Cedar Valley volunteers reflect upon lessons learned from Joplin - KWWL - Eastern Iowa Breaking News, Weather, Closings

Cedar Valley volunteers reflect upon lessons learned from Joplin


One year ago Tuesday, Joplin was hit by one of the deadliest storms in history. A few days later, a group of good Samaritans from the Cedar Valley packed up their trucks and headed to the heart of the devastation.

Matt Mulnix recalled the phone call from his friend Josh Lux that would, ultimately, change how he views life and service.

"The tornado happened on Sunday. The morning after he called me and said, he was looking for a couple guys with chainsaws and throw stuff together and head down there for two to three days," said Mulnix.

What started as a couple guys with chainsaws turned into a massive team effort.

"We got an overwhelming response from not only volunteers who want to go down and help out, but from all of the Cedar Valley," Lux said.

About two dozen volunteers drove south with trailers full of supplies. Once they arrived, they realized how much more the town would need.

"It was overwhelming to see it. A lot of people cried about it. It's devastating to think that -- it's 161 lives lost," said Mulnix.

"It was a blessing to be there to help them. But the work was just overwhelming. There was just too much to be done. It felt like we weren't able to handle it all," agreed Lux.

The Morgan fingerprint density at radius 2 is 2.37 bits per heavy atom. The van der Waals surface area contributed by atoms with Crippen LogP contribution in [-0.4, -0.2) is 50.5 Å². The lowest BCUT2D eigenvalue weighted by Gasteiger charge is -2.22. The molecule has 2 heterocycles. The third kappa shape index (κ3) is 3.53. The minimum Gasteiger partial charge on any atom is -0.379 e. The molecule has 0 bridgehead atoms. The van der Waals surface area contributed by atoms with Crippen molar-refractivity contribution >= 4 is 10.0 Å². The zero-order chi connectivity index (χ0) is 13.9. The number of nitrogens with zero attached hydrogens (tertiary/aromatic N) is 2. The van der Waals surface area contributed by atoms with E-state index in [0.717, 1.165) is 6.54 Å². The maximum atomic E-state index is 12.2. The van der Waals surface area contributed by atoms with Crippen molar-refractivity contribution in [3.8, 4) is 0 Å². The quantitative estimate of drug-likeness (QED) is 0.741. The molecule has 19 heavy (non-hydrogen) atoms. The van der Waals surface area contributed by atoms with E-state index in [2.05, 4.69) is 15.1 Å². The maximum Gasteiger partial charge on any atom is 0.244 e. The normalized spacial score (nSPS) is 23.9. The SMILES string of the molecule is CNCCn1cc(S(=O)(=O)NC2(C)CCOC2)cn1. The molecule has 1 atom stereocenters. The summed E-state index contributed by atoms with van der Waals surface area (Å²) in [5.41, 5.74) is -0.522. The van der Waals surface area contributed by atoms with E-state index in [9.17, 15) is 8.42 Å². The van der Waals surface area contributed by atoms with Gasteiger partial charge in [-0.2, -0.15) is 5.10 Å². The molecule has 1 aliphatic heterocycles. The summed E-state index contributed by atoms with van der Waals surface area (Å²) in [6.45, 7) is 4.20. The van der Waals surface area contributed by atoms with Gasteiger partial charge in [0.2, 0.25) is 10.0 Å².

The volunteers worked nearly non-stop over their four days before returning home. It was hard to leave knowing so much still needed to be done, but they were glad they went.

"It's not that I never helped people out, but it wasn't something that was that strong on my heart before. Now that I had an opportunity to get involved... there's a lot to do. There are a lot of opportunities to help out your neighbor," said Mulnix.

For example, Lux is creating an emergency response ministry at his church so when a disaster does happen, he has a team of people trained and ready to go at a moment's notice.

"We're going to be focused on helping people that have been affected by natural and man-made disasters," said Lux.

They're also helping out in smaller ways. After a recent thunderstorm, Mulnix noticed trees down in a neighbor's yard.

"Her husband was out of town and working overseas," Mulnix explained, "so I just got some volunteers that had gone to Joplin and we went over and cleaned it up. And we're going to continue to do that."

It's a change in perception the volunteers may never have experienced had it not been for Joplin.

"It just really encourages me to see people who are so willing to give," Lux added.

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